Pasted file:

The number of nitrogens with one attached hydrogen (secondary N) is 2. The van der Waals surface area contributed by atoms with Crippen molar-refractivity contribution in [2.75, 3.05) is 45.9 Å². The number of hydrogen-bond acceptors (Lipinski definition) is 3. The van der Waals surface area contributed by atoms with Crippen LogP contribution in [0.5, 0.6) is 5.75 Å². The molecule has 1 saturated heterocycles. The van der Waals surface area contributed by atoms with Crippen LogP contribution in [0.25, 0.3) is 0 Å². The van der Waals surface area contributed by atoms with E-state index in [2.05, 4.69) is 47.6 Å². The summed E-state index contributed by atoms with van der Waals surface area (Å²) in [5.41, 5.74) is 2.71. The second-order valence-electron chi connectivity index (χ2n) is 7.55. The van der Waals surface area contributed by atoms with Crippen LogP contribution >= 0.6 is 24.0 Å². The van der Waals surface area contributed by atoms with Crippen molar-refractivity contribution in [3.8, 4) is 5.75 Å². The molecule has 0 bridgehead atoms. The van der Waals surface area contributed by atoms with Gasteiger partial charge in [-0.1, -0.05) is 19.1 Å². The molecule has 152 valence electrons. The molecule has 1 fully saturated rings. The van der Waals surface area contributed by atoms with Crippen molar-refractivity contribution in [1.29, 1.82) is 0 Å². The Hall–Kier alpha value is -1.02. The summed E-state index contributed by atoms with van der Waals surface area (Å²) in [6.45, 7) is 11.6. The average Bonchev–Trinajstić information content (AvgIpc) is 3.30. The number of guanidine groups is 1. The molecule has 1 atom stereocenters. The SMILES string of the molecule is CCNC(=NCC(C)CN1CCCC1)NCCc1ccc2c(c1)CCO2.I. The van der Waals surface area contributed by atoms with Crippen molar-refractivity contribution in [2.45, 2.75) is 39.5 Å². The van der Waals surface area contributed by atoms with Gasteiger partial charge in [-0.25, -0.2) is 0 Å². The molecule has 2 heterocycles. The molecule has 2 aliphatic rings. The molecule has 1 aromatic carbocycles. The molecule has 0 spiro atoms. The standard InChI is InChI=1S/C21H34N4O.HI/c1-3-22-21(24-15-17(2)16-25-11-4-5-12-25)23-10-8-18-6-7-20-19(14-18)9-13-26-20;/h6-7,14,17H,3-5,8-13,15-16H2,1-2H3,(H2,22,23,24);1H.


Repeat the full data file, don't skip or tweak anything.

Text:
The number of nitrogens with one attached hydrogen (secondary N) is 2. The van der Waals surface area contributed by atoms with Crippen molar-refractivity contribution in [2.75, 3.05) is 45.9 Å². The number of hydrogen-bond acceptors (Lipinski definition) is 3. The van der Waals surface area contributed by atoms with Crippen LogP contribution in [0.5, 0.6) is 5.75 Å². The molecule has 1 saturated heterocycles. The van der Waals surface area contributed by atoms with Crippen LogP contribution in [0.25, 0.3) is 0 Å². The van der Waals surface area contributed by atoms with E-state index in [2.05, 4.69) is 47.6 Å². The summed E-state index contributed by atoms with van der Waals surface area (Å²) in [5.41, 5.74) is 2.71. The second-order valence-electron chi connectivity index (χ2n) is 7.55. The van der Waals surface area contributed by atoms with Crippen LogP contribution >= 0.6 is 24.0 Å². The van der Waals surface area contributed by atoms with Crippen molar-refractivity contribution in [3.8, 4) is 5.75 Å². The molecule has 0 bridgehead atoms. The van der Waals surface area contributed by atoms with Gasteiger partial charge in [-0.1, -0.05) is 19.1 Å². The molecule has 152 valence electrons. The molecule has 1 fully saturated rings. The van der Waals surface area contributed by atoms with Crippen molar-refractivity contribution in [1.29, 1.82) is 0 Å². The Hall–Kier alpha value is -1.02. The summed E-state index contributed by atoms with van der Waals surface area (Å²) in [6.45, 7) is 11.6. The average Bonchev–Trinajstić information content (AvgIpc) is 3.30. The number of guanidine groups is 1. The molecule has 1 atom stereocenters. The SMILES string of the molecule is CCNC(=NCC(C)CN1CCCC1)NCCc1ccc2c(c1)CCO2.I. The van der Waals surface area contributed by atoms with Crippen molar-refractivity contribution in [2.45, 2.75) is 39.5 Å². The van der Waals surface area contributed by atoms with Gasteiger partial charge in [-0.25, -0.2) is 0 Å². The molecule has 2 heterocycles. The molecule has 2 aliphatic rings. The molecule has 1 aromatic carbocycles. The molecule has 0 spiro atoms. The standard InChI is InChI=1S/C21H34N4O.HI/c1-3-22-21(24-15-17(2)16-25-11-4-5-12-25)23-10-8-18-6-7-20-19(14-18)9-13-26-20;/h6-7,14,17H,3-5,8-13,15-16H2,1-2H3,(H2,22,23,24);1H.